Saturday, January 3, 2009

Purple Hibiscus by Chimamanda Ngozi Adichie - Tammy's review

Title: Purple Hibiscus

Author: Chimamanda Ngozi Adichie

Longlist 2004; 320 pages

Synopsis (from B&N): "Fifteen-year-old Kambili's world is circumscribed by the high walls and frangipani trees of her family compound. Her wealthy Catholic father, under whose shadow Kambili lives, while generous and politically active in the community, is repressive and fanatically religious at home.

When Nigeria begins to fall apart under a military coup, Kambili's father sends her and her brother away to stay with their aunt, a University professor, whose house is noisy and full of laughter. There, Kambili and her brother discover a life and love beyond the confines of their father's authority. The visit will lift the silence from their world and, in time, give rise to devotion and defiance that reveal themselves in profound and unexpected ways. This is a book about the promise of freedom; about the blurred lines between childhood and adulthood; between love and hatred, between the old gods and the new."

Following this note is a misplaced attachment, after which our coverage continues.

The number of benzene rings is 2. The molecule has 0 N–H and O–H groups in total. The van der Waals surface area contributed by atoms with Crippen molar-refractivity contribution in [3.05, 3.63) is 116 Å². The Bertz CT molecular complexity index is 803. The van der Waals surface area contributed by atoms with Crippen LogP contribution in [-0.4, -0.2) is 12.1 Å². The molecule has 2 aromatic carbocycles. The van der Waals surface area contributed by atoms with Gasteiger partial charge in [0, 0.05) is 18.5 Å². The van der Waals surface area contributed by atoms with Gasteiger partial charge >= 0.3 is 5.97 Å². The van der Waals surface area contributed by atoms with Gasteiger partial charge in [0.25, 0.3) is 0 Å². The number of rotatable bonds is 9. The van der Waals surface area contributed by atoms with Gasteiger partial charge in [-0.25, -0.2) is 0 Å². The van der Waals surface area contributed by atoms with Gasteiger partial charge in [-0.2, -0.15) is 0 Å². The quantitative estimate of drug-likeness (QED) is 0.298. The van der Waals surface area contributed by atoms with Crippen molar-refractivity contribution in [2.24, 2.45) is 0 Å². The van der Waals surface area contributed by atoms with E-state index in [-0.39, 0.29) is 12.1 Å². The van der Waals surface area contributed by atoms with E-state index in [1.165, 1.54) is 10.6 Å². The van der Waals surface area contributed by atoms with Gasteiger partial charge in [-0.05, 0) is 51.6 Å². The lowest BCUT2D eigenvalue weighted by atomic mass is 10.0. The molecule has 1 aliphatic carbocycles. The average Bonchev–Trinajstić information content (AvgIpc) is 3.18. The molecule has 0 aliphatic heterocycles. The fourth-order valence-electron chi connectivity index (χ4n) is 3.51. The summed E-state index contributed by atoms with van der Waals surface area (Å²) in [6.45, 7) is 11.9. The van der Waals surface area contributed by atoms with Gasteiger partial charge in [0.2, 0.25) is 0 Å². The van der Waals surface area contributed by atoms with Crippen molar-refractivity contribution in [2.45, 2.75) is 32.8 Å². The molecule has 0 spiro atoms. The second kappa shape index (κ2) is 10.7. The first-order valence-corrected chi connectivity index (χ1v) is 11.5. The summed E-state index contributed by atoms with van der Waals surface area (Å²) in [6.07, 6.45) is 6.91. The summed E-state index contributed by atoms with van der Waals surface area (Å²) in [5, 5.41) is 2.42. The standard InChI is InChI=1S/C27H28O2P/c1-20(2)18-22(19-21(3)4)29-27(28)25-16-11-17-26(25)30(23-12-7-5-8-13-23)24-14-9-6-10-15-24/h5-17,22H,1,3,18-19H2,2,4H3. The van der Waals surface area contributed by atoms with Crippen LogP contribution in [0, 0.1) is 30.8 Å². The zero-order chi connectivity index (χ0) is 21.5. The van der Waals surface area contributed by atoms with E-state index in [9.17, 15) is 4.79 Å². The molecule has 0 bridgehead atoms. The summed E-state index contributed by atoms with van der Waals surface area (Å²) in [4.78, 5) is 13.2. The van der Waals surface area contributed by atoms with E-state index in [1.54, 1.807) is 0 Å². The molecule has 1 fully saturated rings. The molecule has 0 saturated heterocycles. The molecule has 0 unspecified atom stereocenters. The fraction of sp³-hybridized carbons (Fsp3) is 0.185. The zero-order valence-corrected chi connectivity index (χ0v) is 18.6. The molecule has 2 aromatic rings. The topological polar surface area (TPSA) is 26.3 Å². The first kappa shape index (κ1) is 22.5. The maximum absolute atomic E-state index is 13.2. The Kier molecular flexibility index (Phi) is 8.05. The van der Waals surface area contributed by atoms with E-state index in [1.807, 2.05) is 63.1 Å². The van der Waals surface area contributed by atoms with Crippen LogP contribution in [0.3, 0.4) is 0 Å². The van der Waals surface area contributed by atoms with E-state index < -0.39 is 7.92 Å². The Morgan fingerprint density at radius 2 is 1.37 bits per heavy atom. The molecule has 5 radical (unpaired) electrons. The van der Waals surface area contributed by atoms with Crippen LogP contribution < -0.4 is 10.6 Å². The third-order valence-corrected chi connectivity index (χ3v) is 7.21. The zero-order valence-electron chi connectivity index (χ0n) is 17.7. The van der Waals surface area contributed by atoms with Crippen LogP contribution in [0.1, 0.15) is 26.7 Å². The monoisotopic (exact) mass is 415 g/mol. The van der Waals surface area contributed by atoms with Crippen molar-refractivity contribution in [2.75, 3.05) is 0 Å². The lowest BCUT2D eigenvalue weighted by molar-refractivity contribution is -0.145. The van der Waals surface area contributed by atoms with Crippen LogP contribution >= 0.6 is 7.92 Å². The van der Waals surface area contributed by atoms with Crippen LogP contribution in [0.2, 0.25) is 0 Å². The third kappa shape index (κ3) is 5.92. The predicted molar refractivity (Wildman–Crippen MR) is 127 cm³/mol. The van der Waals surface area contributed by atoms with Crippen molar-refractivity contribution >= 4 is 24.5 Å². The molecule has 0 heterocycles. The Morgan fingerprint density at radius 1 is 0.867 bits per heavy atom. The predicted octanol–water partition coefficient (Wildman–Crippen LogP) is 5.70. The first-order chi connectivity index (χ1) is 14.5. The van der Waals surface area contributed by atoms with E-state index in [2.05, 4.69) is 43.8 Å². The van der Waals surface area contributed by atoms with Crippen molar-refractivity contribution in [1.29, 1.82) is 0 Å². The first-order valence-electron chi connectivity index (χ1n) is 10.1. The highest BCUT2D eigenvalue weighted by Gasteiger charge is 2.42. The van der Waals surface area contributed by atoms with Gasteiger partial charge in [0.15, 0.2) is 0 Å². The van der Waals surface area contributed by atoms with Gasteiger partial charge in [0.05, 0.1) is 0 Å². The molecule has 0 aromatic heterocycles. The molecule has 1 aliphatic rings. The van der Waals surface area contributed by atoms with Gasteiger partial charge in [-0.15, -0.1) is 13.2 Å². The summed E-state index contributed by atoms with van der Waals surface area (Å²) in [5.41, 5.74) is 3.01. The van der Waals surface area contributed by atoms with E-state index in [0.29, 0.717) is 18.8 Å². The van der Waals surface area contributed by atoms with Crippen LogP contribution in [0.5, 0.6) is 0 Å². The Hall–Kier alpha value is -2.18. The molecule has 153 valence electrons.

Comments and Critique: I loved this book! This is one of the best books that I've read in years. The author pulls you in right from the start and makes you care about the characters, in part because she makes them so real. Their dialogue and actions never seem forced or out of sync. The overall language and sentence structure are absolutely beautiful. I can't think of a single thing negative to say about this book, other than I hated to get to the end.

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